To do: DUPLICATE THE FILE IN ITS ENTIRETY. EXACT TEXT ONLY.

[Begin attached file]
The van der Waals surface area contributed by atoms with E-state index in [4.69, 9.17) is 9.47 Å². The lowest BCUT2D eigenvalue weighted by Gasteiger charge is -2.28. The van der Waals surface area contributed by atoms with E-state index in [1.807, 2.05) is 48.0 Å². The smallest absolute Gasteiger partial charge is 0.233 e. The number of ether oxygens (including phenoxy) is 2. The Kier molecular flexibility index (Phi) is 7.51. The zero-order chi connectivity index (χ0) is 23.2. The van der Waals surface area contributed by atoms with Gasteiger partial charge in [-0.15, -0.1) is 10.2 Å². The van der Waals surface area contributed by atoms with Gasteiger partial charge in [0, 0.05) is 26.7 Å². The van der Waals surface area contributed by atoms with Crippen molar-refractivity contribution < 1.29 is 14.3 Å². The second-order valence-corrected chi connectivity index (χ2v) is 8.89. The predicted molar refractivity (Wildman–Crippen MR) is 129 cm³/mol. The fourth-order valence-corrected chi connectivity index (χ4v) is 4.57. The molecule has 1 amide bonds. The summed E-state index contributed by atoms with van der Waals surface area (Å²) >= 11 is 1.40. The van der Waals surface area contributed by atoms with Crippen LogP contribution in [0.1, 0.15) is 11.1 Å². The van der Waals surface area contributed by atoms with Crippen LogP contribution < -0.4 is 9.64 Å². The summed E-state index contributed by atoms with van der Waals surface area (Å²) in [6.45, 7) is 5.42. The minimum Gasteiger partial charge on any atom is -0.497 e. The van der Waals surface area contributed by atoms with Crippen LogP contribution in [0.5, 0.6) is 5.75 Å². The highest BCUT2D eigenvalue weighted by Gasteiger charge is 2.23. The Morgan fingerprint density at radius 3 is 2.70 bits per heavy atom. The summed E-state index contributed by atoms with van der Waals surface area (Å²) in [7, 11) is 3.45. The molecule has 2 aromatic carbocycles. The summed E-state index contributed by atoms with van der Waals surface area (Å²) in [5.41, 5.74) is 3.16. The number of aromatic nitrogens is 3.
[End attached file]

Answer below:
The van der Waals surface area contributed by atoms with E-state index in [4.69, 9.17) is 9.47 Å². The lowest BCUT2D eigenvalue weighted by Gasteiger charge is -2.28. The van der Waals surface area contributed by atoms with E-state index in [1.807, 2.05) is 48.0 Å². The smallest absolute Gasteiger partial charge is 0.233 e. The number of ether oxygens (including phenoxy) is 2. The Kier molecular flexibility index (Phi) is 7.51. The zero-order chi connectivity index (χ0) is 23.2. The van der Waals surface area contributed by atoms with Gasteiger partial charge in [-0.15, -0.1) is 10.2 Å². The van der Waals surface area contributed by atoms with Gasteiger partial charge in [0, 0.05) is 26.7 Å². The van der Waals surface area contributed by atoms with Crippen molar-refractivity contribution < 1.29 is 14.3 Å². The second-order valence-corrected chi connectivity index (χ2v) is 8.89. The predicted molar refractivity (Wildman–Crippen MR) is 129 cm³/mol. The fourth-order valence-corrected chi connectivity index (χ4v) is 4.57. The molecule has 1 amide bonds. The summed E-state index contributed by atoms with van der Waals surface area (Å²) >= 11 is 1.40. The van der Waals surface area contributed by atoms with Crippen LogP contribution in [0.1, 0.15) is 11.1 Å². The van der Waals surface area contributed by atoms with Crippen LogP contribution < -0.4 is 9.64 Å². The summed E-state index contributed by atoms with van der Waals surface area (Å²) in [6.45, 7) is 5.42. The minimum Gasteiger partial charge on any atom is -0.497 e. The van der Waals surface area contributed by atoms with Crippen LogP contribution in [0.5, 0.6) is 5.75 Å². The highest BCUT2D eigenvalue weighted by Gasteiger charge is 2.23. The Morgan fingerprint density at radius 3 is 2.70 bits per heavy atom. The summed E-state index contributed by atoms with van der Waals surface area (Å²) in [7, 11) is 3.45. The molecule has 2 aromatic carbocycles. The summed E-state index contributed by atoms with van der Waals surface area (Å²) in [5.41, 5.74) is 3.16. The number of aromatic nitrogens is 3.